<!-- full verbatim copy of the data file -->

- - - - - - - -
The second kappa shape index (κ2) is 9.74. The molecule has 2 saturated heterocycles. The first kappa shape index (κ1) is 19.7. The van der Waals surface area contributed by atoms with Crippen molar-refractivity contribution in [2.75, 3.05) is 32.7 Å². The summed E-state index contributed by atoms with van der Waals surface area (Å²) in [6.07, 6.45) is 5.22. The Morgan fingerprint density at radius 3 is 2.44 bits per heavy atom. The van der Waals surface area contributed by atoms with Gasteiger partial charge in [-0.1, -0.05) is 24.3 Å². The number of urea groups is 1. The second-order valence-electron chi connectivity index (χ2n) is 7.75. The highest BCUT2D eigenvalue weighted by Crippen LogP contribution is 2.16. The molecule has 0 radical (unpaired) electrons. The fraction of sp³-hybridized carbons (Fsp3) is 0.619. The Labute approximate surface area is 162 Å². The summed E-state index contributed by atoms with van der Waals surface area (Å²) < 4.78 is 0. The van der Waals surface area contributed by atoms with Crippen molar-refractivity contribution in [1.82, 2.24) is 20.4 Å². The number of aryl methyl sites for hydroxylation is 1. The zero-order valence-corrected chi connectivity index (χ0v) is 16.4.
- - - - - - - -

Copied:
The second kappa shape index (κ2) is 9.74. The molecule has 2 saturated heterocycles. The first kappa shape index (κ1) is 19.7. The van der Waals surface area contributed by atoms with Crippen molar-refractivity contribution in [2.75, 3.05) is 32.7 Å². The summed E-state index contributed by atoms with van der Waals surface area (Å²) in [6.07, 6.45) is 5.22. The Morgan fingerprint density at radius 3 is 2.44 bits per heavy atom. The van der Waals surface area contributed by atoms with Gasteiger partial charge in [-0.1, -0.05) is 24.3 Å². The number of urea groups is 1. The second-order valence-electron chi connectivity index (χ2n) is 7.75. The highest BCUT2D eigenvalue weighted by Crippen LogP contribution is 2.16. The molecule has 0 radical (unpaired) electrons. The fraction of sp³-hybridized carbons (Fsp3) is 0.619. The Labute approximate surface area is 162 Å². The summed E-state index contributed by atoms with van der Waals surface area (Å²) < 4.78 is 0. The van der Waals surface area contributed by atoms with Crippen molar-refractivity contribution in [1.82, 2.24) is 20.4 Å². The number of aryl methyl sites for hydroxylation is 1. The zero-order valence-corrected chi connectivity index (χ0v) is 16.4.